After a meeting in Dublin on Thursday, World Rugby announced that the sport would receive an investment of $ 6.6 billion over the first 12 years, including $ 2 billion guaranteed income for global football, thanks to an agreement reached with the world. Swiss sports marketing. Infront company.
The format of the new competition, dubbed the Nations Championship, would see the rugby league extended to six teams, Japan and Fiji (according to the current world rankings) joining New Zealand, Australia, Argentina and the United States. 'South Africa.
The rugby championship teams would then face Six Nations teams from Europe, which means each country plays at least 11 games a year.
Previous plans of promotion and relegation between the divisions remain, which would be decided by a playoff match between the best-performing teams of the best divisions and the best teams of the second divisions.
The Nations Championship would not take place during the World Cup years and there would be no promotion or relegation in the years when British and Irish Lions tours are scheduled.
World Rugby is optimistic that a vote on the proposed format will take place when the council will meet in May, with changes being implemented from 2022 when they are adopted.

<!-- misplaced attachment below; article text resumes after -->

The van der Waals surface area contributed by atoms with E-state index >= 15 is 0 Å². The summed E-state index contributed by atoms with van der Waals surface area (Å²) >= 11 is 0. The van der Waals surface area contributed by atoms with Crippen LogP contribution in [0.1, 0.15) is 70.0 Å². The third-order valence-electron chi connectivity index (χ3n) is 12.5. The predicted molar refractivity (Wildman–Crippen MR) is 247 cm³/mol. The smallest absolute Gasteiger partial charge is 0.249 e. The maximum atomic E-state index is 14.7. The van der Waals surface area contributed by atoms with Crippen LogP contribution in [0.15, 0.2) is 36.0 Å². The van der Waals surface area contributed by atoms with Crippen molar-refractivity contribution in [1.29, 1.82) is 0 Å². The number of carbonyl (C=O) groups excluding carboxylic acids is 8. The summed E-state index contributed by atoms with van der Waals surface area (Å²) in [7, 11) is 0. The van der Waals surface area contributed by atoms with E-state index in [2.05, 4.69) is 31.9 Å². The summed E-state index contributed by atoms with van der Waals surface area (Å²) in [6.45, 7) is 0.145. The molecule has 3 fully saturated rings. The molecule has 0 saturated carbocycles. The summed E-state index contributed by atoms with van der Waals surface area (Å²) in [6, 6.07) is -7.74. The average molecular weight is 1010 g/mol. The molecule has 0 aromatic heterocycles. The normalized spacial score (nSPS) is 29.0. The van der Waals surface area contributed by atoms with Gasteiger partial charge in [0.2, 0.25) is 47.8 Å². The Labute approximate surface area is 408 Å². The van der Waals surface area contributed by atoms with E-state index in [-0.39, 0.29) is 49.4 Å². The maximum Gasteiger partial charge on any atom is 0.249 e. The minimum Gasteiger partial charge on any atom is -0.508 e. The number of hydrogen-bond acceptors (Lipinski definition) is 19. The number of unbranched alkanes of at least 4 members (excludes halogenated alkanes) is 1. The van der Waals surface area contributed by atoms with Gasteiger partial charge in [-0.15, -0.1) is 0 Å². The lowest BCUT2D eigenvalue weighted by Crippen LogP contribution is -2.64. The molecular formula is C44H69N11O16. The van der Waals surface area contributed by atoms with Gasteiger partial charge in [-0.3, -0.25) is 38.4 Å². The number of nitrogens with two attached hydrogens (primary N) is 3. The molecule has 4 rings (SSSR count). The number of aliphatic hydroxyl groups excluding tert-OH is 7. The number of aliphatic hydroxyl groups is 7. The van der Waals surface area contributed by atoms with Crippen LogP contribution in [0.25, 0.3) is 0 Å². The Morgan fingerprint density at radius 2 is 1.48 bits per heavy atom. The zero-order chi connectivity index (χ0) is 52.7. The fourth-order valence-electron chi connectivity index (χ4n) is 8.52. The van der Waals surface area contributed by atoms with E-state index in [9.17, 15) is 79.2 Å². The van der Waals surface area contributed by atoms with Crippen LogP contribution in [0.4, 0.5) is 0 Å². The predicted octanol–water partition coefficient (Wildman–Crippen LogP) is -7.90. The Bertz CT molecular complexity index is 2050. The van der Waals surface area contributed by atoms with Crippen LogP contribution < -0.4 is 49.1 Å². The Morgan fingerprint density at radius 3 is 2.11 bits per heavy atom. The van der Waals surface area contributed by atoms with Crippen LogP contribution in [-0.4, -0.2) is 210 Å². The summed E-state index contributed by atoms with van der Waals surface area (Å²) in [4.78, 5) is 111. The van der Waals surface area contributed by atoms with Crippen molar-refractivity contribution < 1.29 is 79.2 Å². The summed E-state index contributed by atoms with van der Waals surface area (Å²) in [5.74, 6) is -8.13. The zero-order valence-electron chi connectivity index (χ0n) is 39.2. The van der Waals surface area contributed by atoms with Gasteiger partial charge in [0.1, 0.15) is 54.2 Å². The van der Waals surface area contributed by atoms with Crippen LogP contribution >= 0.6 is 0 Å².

"It was widely recognized that the proposal for the World Rugby Championship Nations, based on a true road for all, had been elaborated with the greatest care, with a thorough evaluation and with the global game in the forefront. plan of our reflections, "said President Bill Beaumont at the end of Thursday's Dublin meeting.
"We are encouraged to see that the format revisions and the robust financial model have been well received, and not just the established teams will benefit, accelerating the development and competitiveness of the global game.
"However, as can be expected in an ambitious, complex and multi-stakeholder project, not everyone agrees on the way forward, including promotion and relegation. "
The International Rugby Players Council has already said worried that the new calendar is "not in touch" with the modern game.
The social welfare agency today issued another statement in which it was stated that "the opinions of the players must be fundamental to any future proposal".
Welsh captain Alun Wyn Jones, whose team will play for the Six Nations Grand Slam this weekend, said: "Frustrations over lack of player consultation are being addressed.
"It is in the interest of our game that World Rugby and the unions meet with the player population so that appropriate solutions can be agreed upon," Jones said. "Players with real and stronger voices can not be undervalued."